There is a huge business for magical items that are made (either by hand or mass-produced) and sold in retail shops, via online websites, and through catalogs.
It’s fun to get stuff and it’s fun to build up collections of scented candles imbued with spiritual significance, charm bags stuffed with tokens and magic, and tools that you just know if you have a particular crystal-tipped wand or athame with the engraved bone handle, you’ll become Ultra-Mega Witch, destined to have all your spells succeed and all your wishes fulfilled.
Except it doesn’t work like that.
Now, I am by no means knocking the items and services provided by skilled magical folk who make these things, put their heart and soul into magicking the heck out of them and then charge you a fair amount for their supplies and effort.
But I am against some people or suppliers who take a kitchen knife, solder on some pewter nubs, or glue a plastic pentagram to the bottom of the hilt, and want to charge $200 for it.
I am against people who would buy cheap candles, lightly melt the sides of them, open a bottle of “Mrs. Dash” to roll it around in before packing it off and sending/selling it for $20 as a charged herbal candle without so much as saying a chant over it.
Essentially, if you are going to purchase items, supplies, or tools, be wary and look into the maker or supplier of these things.
Do they use quality products? Quality varies, and depending on how much the materials cost the crafter, that should be reflected in the price to the customer. If they bought cheap stuff and didn’t do much to it, you shouldn’t have to pay a fortune to own it.
If they claim to work magic or that these items are intended for magical or spiritual use, do they know what they’re talking about? There are some shady people in the magical retail business who know that a large percentage of the community are what charlatans refer to as “suckers”.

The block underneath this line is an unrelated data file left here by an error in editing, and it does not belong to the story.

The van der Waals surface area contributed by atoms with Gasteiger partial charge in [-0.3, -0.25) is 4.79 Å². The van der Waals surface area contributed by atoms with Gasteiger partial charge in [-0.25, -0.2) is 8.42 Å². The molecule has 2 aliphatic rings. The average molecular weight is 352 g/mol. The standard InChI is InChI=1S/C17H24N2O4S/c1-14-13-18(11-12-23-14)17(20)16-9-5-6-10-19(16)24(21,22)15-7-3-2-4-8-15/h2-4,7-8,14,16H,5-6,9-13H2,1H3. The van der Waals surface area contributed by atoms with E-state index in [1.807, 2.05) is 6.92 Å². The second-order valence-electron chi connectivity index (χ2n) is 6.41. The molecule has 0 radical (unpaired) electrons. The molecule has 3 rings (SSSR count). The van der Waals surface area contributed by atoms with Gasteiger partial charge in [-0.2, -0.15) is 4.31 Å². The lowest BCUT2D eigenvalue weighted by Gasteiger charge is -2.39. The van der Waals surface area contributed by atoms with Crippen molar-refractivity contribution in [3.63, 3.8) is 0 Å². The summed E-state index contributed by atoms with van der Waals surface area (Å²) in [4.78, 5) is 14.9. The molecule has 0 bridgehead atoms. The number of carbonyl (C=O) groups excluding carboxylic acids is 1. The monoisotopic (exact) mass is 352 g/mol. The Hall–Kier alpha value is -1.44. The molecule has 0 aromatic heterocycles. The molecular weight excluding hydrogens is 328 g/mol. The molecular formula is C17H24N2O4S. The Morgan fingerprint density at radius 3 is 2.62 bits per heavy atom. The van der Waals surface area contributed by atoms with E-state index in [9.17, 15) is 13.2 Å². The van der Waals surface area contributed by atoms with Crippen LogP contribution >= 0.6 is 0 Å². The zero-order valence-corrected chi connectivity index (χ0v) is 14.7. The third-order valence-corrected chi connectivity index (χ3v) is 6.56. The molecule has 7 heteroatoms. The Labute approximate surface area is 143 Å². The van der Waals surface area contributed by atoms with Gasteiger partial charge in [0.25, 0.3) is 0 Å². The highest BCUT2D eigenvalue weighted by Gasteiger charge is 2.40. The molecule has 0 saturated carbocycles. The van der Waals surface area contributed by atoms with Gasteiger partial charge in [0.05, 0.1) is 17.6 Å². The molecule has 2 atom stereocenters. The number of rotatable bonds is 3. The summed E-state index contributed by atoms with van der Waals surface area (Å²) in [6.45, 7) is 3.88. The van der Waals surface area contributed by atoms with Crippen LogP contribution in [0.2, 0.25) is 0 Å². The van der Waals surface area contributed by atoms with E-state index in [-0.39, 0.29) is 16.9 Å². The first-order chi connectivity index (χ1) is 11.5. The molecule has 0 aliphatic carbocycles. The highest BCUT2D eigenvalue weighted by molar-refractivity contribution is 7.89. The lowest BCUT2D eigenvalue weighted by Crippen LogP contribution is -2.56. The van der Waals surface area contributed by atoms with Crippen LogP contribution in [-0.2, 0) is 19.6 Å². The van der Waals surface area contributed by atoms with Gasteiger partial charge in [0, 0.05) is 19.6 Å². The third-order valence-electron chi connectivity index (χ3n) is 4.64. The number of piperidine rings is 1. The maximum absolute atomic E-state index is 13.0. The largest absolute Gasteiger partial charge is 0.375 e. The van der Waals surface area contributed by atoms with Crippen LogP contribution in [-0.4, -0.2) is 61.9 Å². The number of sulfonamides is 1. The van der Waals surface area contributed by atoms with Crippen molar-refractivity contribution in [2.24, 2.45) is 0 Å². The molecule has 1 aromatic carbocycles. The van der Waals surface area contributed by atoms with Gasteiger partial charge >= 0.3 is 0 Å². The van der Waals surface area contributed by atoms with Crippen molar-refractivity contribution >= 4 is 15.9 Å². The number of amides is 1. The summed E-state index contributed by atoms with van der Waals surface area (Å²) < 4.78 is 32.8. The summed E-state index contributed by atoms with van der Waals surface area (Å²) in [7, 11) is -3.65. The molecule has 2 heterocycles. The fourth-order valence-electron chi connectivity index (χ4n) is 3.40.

Once, while I was working at a Witchy store, a very nice lady came in. She was somewhat of a regular to our shop and while I didn’t know her well, I did recognize her because she always had a warm smile and friendly word to say to someone. She walked over to the counter and excitedly pulled out a beautiful multicolored drusy stone to show my coworker. She waved me over to have a look too, then said that she had just purchased it and that the vendor at a festival told her it was a very special “Tibetan Sea stone”.
Now, Tibet is indeed a wonderful, spiritual place full of mysticism and enchantment. But the first words out of my mouth were, “But there’s no sea in Tibet… It’s a landlocked plateau bordered by the Himalayan Mountains…”
Her jaw clenched, her lips pursed into a tight line, and she was silent for a few seconds before replying, “Well, there could have been a sea there thousands of years ago.”
I didn’t argue with her. I didn’t go into an explanation of how drusy is formed, enlightening her that even if that were the case, that if there HAD been a sea in Tibet some 80,000,000 years ago, drusy isn’t a ‘sea stone’. I just gave my most professional smile and said, “Well, it’s a beautiful piece.”
Learn to weigh the differences between Cost, Price, and Value.
Cost — the expense of materials in their raw, pre-worked form to the crafter. How much did the crafter pay to get the candles (or wax and wicks and other supplies if candles are handmade), the herbs they are filled with, and the other miscellaneous expenses for supplies used in putting magic into them?
Price — the expense of the materials plus the money the crafter believes their time, effort, and skill are worth in creating this item.
Value — how much the buyer believes it is worth and how beneficial to themselves they judge it to be if put to use.
If these three things do not balance in your head or wallet, then you probably won’t be happy with your purchase.
In short, I’m all for supporting the honest businesses and skilled craftspeople of the Pagan community, but be careful with your money. Don’t pay people who sell you stuff like Tibetan Sea Stones and keep them in business.